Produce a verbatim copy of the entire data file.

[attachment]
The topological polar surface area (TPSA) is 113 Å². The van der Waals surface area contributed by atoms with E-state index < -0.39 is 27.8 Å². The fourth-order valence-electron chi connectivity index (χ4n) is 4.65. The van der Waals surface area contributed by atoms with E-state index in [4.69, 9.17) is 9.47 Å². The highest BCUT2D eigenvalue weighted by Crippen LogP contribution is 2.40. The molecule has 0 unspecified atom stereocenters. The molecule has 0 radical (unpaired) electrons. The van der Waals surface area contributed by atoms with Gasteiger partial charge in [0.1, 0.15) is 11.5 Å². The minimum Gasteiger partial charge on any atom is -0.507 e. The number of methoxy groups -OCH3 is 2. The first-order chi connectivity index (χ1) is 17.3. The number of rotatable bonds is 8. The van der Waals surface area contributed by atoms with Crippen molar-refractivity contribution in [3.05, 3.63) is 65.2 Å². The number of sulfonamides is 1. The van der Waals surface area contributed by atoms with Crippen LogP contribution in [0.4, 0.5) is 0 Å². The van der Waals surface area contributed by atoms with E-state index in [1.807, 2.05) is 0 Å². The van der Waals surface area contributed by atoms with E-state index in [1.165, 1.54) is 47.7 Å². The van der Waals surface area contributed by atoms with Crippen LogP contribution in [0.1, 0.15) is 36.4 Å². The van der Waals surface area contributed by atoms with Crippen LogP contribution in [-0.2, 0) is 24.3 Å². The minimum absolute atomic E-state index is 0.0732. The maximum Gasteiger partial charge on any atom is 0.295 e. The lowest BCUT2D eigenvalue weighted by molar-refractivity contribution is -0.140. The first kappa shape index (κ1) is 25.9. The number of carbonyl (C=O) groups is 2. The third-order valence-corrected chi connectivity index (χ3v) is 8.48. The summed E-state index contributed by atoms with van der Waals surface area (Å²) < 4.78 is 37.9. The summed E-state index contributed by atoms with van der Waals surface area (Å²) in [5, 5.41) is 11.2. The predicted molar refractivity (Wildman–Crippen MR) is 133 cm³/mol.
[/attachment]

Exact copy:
The topological polar surface area (TPSA) is 113 Å². The van der Waals surface area contributed by atoms with E-state index < -0.39 is 27.8 Å². The fourth-order valence-electron chi connectivity index (χ4n) is 4.65. The van der Waals surface area contributed by atoms with E-state index in [4.69, 9.17) is 9.47 Å². The highest BCUT2D eigenvalue weighted by Crippen LogP contribution is 2.40. The molecule has 0 unspecified atom stereocenters. The molecule has 0 radical (unpaired) electrons. The van der Waals surface area contributed by atoms with Gasteiger partial charge in [0.1, 0.15) is 11.5 Å². The minimum Gasteiger partial charge on any atom is -0.507 e. The number of methoxy groups -OCH3 is 2. The first-order chi connectivity index (χ1) is 17.3. The number of rotatable bonds is 8. The van der Waals surface area contributed by atoms with Crippen molar-refractivity contribution in [3.05, 3.63) is 65.2 Å². The number of sulfonamides is 1. The van der Waals surface area contributed by atoms with Crippen LogP contribution in [0.4, 0.5) is 0 Å². The van der Waals surface area contributed by atoms with E-state index in [1.807, 2.05) is 0 Å². The van der Waals surface area contributed by atoms with E-state index in [1.165, 1.54) is 47.7 Å². The van der Waals surface area contributed by atoms with Crippen LogP contribution in [0.1, 0.15) is 36.4 Å². The van der Waals surface area contributed by atoms with Crippen LogP contribution in [-0.2, 0) is 24.3 Å². The minimum absolute atomic E-state index is 0.0732. The maximum Gasteiger partial charge on any atom is 0.295 e. The lowest BCUT2D eigenvalue weighted by molar-refractivity contribution is -0.140. The first kappa shape index (κ1) is 25.9. The number of carbonyl (C=O) groups is 2. The third-order valence-corrected chi connectivity index (χ3v) is 8.48. The summed E-state index contributed by atoms with van der Waals surface area (Å²) < 4.78 is 37.9. The summed E-state index contributed by atoms with van der Waals surface area (Å²) in [5, 5.41) is 11.2. The predicted molar refractivity (Wildman–Crippen MR) is 133 cm³/mol.